Christmas in France is a time for get togethers with family and friends. It is a time to worship together, dine together and enjoy together.
Arranging the Nativity scene is a popular custom associated with the French Christmas season. During Christmas, nearly every home in the country displays a Nativity scene or creche which is the center of Christmas celebrations for families. Little clay figures called "santons" or "little saints" are placed in the creche. The "santons" are made by craftsmen in the south of France throughout the year. Throughout the Christmas season, the figures are sold at annual Christmas fairs in Marseille and Aix.
On Christmas Eve, children put out in the hearth their shoes or wooden clogs called sabots to be filled with gifts from Pere Noel, the French equivalent of the British Father Christmas and the American Santa Claus. The apparel of Pere Noel is akin to the older garb of Santa Claus in a long red hooded robe, edged with white fur. His presents are carried not in a sack, but in a basket or hotte on his back, like those carried by grape harvesters. Pere Noel is said to travel with his stern disciplinarian companion Pre Fouettard who reminds him how each child has behaved during the past year. A popular Christmas song for French children is Petit Papa Noel. Children write letters to Pere Noel in the hope of getting presents from him. Their wishes are fulfilled when they wake up in the morning to find not only their gifts but also sweets, fruit, nuts and small toys hanging somewhere closeby. Adults generally wait until New Year's Day to exchange gifts.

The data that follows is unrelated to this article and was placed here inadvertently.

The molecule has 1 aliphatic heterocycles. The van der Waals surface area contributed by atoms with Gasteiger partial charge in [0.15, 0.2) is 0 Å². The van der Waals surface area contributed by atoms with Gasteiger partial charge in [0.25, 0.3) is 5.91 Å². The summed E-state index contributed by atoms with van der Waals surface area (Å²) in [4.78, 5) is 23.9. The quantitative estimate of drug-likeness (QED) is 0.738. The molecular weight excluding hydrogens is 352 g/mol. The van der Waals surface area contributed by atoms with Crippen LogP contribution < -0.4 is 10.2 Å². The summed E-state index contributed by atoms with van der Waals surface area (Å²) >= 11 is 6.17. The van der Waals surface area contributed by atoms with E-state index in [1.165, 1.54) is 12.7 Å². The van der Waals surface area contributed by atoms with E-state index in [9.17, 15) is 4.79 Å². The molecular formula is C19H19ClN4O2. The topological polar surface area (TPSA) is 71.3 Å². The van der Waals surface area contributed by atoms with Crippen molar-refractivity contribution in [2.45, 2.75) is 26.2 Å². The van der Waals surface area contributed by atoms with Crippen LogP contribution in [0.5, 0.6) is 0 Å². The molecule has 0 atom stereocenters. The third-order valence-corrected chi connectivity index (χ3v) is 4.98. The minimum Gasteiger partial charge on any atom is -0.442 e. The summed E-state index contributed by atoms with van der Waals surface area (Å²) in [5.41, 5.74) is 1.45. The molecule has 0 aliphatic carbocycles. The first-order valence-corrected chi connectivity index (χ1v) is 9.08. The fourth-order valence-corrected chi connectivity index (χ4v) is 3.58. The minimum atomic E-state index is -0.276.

On the eve of Christmas churches and cathedrals are beautifully lit with candles, church bells are rung and Christmas carols are sung by all present. In cathedral squares, the story of Christ's birth is re-enacted by both players and puppets. On Christmas Eve, after the midnight mass is over, a very late supper known as "Le reveillon" is held. The menu for the meal varies from region to region within the country. While goose is the main course in Alsace, it is oysters and pat de foie gra in Paris. In Burgundy it is turkey with chestnuts. The "buche de Nol", meaning "Christmas Log", is a traditional Yule log-shaped cake specially prepared here for Christmas and is an indispensable part of the grand French Christmas feast. Le Revellion may consist of poultry, ham, salads, cake, fruit and wine.
The custom of Christmas tree decoration has never been that popular in France. The use of the Yule log has faded in the country, though in the southern parts a log is burned in individual homes from Christmas Eve until New Years Day.
Once dinner is over family members retire to bed but not before laying food and drinks on the table and leaving a fire burning. This is believed to be in honour of Virgin Mary who is supposed to visit homes during Christmastime.